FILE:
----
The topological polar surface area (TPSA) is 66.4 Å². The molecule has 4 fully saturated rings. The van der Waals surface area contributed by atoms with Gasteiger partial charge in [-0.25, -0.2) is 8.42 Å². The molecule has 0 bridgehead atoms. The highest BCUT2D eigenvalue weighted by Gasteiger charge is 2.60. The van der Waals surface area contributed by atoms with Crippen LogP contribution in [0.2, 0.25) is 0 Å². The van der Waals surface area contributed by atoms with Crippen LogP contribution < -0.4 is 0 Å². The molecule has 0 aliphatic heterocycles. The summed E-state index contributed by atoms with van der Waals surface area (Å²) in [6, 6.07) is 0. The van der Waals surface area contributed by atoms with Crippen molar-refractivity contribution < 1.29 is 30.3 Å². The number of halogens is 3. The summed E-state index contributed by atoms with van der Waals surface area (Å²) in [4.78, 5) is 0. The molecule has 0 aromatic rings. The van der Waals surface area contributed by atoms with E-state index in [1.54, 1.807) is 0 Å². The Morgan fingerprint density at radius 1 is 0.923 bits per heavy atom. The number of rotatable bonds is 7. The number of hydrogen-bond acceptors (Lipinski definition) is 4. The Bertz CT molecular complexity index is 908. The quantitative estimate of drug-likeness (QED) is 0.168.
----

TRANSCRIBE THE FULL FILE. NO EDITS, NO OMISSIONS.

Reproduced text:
The topological polar surface area (TPSA) is 66.4 Å². The molecule has 4 fully saturated rings. The van der Waals surface area contributed by atoms with Gasteiger partial charge in [-0.25, -0.2) is 8.42 Å². The molecule has 0 bridgehead atoms. The highest BCUT2D eigenvalue weighted by Gasteiger charge is 2.60. The van der Waals surface area contributed by atoms with Crippen LogP contribution in [0.2, 0.25) is 0 Å². The van der Waals surface area contributed by atoms with Crippen LogP contribution < -0.4 is 0 Å². The molecule has 0 aliphatic heterocycles. The summed E-state index contributed by atoms with van der Waals surface area (Å²) in [6, 6.07) is 0. The van der Waals surface area contributed by atoms with Crippen molar-refractivity contribution < 1.29 is 30.3 Å². The number of halogens is 3. The summed E-state index contributed by atoms with van der Waals surface area (Å²) in [4.78, 5) is 0. The molecule has 0 aromatic rings. The van der Waals surface area contributed by atoms with E-state index in [1.54, 1.807) is 0 Å². The Morgan fingerprint density at radius 1 is 0.923 bits per heavy atom. The number of rotatable bonds is 7. The number of hydrogen-bond acceptors (Lipinski definition) is 4. The Bertz CT molecular complexity index is 908. The quantitative estimate of drug-likeness (QED) is 0.168.